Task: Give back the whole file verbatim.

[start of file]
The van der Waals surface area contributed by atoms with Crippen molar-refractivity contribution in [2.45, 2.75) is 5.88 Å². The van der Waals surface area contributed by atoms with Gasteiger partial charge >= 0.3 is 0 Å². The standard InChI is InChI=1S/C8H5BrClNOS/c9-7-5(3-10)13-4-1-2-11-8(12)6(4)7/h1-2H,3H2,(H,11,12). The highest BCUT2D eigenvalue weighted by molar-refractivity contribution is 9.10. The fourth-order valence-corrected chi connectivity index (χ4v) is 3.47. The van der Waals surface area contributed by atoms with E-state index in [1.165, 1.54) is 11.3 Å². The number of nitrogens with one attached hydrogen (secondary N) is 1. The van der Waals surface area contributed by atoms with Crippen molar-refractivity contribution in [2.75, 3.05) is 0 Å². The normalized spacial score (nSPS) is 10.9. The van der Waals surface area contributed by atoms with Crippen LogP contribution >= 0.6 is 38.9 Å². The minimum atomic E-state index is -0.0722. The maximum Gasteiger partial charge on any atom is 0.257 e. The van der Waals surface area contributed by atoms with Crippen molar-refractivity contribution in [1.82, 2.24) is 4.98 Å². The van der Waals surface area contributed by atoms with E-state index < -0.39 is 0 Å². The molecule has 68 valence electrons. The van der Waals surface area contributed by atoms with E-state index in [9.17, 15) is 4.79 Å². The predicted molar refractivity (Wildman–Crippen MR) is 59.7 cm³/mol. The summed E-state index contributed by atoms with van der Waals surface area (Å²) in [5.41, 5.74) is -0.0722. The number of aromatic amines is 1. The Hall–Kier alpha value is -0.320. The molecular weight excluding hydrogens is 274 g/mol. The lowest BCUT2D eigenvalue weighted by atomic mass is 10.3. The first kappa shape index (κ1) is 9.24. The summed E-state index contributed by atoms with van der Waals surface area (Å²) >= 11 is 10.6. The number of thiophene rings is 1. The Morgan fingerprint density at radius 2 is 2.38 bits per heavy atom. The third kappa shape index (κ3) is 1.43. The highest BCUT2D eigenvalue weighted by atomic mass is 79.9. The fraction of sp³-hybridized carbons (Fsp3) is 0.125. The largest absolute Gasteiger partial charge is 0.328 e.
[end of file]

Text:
The van der Waals surface area contributed by atoms with Crippen molar-refractivity contribution in [2.45, 2.75) is 5.88 Å². The van der Waals surface area contributed by atoms with Gasteiger partial charge >= 0.3 is 0 Å². The standard InChI is InChI=1S/C8H5BrClNOS/c9-7-5(3-10)13-4-1-2-11-8(12)6(4)7/h1-2H,3H2,(H,11,12). The highest BCUT2D eigenvalue weighted by molar-refractivity contribution is 9.10. The fourth-order valence-corrected chi connectivity index (χ4v) is 3.47. The van der Waals surface area contributed by atoms with E-state index in [1.165, 1.54) is 11.3 Å². The number of nitrogens with one attached hydrogen (secondary N) is 1. The van der Waals surface area contributed by atoms with Crippen molar-refractivity contribution in [2.75, 3.05) is 0 Å². The normalized spacial score (nSPS) is 10.9. The van der Waals surface area contributed by atoms with Crippen LogP contribution >= 0.6 is 38.9 Å². The minimum atomic E-state index is -0.0722. The maximum Gasteiger partial charge on any atom is 0.257 e. The van der Waals surface area contributed by atoms with Crippen molar-refractivity contribution in [1.82, 2.24) is 4.98 Å². The van der Waals surface area contributed by atoms with E-state index < -0.39 is 0 Å². The molecule has 68 valence electrons. The van der Waals surface area contributed by atoms with E-state index in [9.17, 15) is 4.79 Å². The predicted molar refractivity (Wildman–Crippen MR) is 59.7 cm³/mol. The summed E-state index contributed by atoms with van der Waals surface area (Å²) in [5.41, 5.74) is -0.0722. The number of aromatic amines is 1. The Hall–Kier alpha value is -0.320. The molecular weight excluding hydrogens is 274 g/mol. The lowest BCUT2D eigenvalue weighted by atomic mass is 10.3. The first kappa shape index (κ1) is 9.24. The summed E-state index contributed by atoms with van der Waals surface area (Å²) >= 11 is 10.6. The number of thiophene rings is 1. The Morgan fingerprint density at radius 2 is 2.38 bits per heavy atom. The third kappa shape index (κ3) is 1.43. The highest BCUT2D eigenvalue weighted by atomic mass is 79.9. The fraction of sp³-hybridized carbons (Fsp3) is 0.125. The largest absolute Gasteiger partial charge is 0.328 e.